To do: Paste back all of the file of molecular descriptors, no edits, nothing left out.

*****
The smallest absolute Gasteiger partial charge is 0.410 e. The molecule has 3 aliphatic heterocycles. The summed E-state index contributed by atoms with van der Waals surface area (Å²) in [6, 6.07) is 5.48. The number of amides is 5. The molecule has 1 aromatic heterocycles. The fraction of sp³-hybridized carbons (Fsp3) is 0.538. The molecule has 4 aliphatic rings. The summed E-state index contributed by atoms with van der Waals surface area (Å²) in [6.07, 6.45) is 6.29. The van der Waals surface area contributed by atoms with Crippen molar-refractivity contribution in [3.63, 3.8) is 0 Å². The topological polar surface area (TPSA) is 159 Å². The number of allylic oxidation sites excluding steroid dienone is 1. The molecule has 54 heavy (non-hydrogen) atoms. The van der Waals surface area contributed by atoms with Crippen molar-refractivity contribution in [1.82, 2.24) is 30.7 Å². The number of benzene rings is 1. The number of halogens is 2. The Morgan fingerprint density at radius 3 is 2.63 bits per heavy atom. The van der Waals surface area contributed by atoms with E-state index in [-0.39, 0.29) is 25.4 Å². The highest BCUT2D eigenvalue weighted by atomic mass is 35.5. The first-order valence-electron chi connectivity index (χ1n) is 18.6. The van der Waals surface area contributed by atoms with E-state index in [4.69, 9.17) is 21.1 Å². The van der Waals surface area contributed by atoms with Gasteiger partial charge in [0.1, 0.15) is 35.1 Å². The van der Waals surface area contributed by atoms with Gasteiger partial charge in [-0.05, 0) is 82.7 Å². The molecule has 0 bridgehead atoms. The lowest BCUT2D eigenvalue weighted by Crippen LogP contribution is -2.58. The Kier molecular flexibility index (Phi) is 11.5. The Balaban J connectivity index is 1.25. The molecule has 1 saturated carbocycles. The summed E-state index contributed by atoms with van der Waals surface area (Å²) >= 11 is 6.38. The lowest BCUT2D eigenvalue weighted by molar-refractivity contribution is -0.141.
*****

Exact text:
The smallest absolute Gasteiger partial charge is 0.410 e. The molecule has 3 aliphatic heterocycles. The summed E-state index contributed by atoms with van der Waals surface area (Å²) in [6, 6.07) is 5.48. The number of amides is 5. The molecule has 1 aromatic heterocycles. The fraction of sp³-hybridized carbons (Fsp3) is 0.538. The molecule has 4 aliphatic rings. The summed E-state index contributed by atoms with van der Waals surface area (Å²) in [6.07, 6.45) is 6.29. The van der Waals surface area contributed by atoms with Crippen molar-refractivity contribution in [3.63, 3.8) is 0 Å². The topological polar surface area (TPSA) is 159 Å². The number of allylic oxidation sites excluding steroid dienone is 1. The molecule has 54 heavy (non-hydrogen) atoms. The van der Waals surface area contributed by atoms with Crippen molar-refractivity contribution in [1.82, 2.24) is 30.7 Å². The number of benzene rings is 1. The number of halogens is 2. The Morgan fingerprint density at radius 3 is 2.63 bits per heavy atom. The van der Waals surface area contributed by atoms with E-state index in [-0.39, 0.29) is 25.4 Å². The highest BCUT2D eigenvalue weighted by atomic mass is 35.5. The first-order valence-electron chi connectivity index (χ1n) is 18.6. The van der Waals surface area contributed by atoms with E-state index in [4.69, 9.17) is 21.1 Å². The van der Waals surface area contributed by atoms with Gasteiger partial charge in [0.1, 0.15) is 35.1 Å². The van der Waals surface area contributed by atoms with Gasteiger partial charge in [-0.05, 0) is 82.7 Å². The molecule has 0 bridgehead atoms. The lowest BCUT2D eigenvalue weighted by Crippen LogP contribution is -2.58. The Kier molecular flexibility index (Phi) is 11.5. The Balaban J connectivity index is 1.25. The molecule has 1 saturated carbocycles. The summed E-state index contributed by atoms with van der Waals surface area (Å²) >= 11 is 6.38. The lowest BCUT2D eigenvalue weighted by molar-refractivity contribution is -0.141.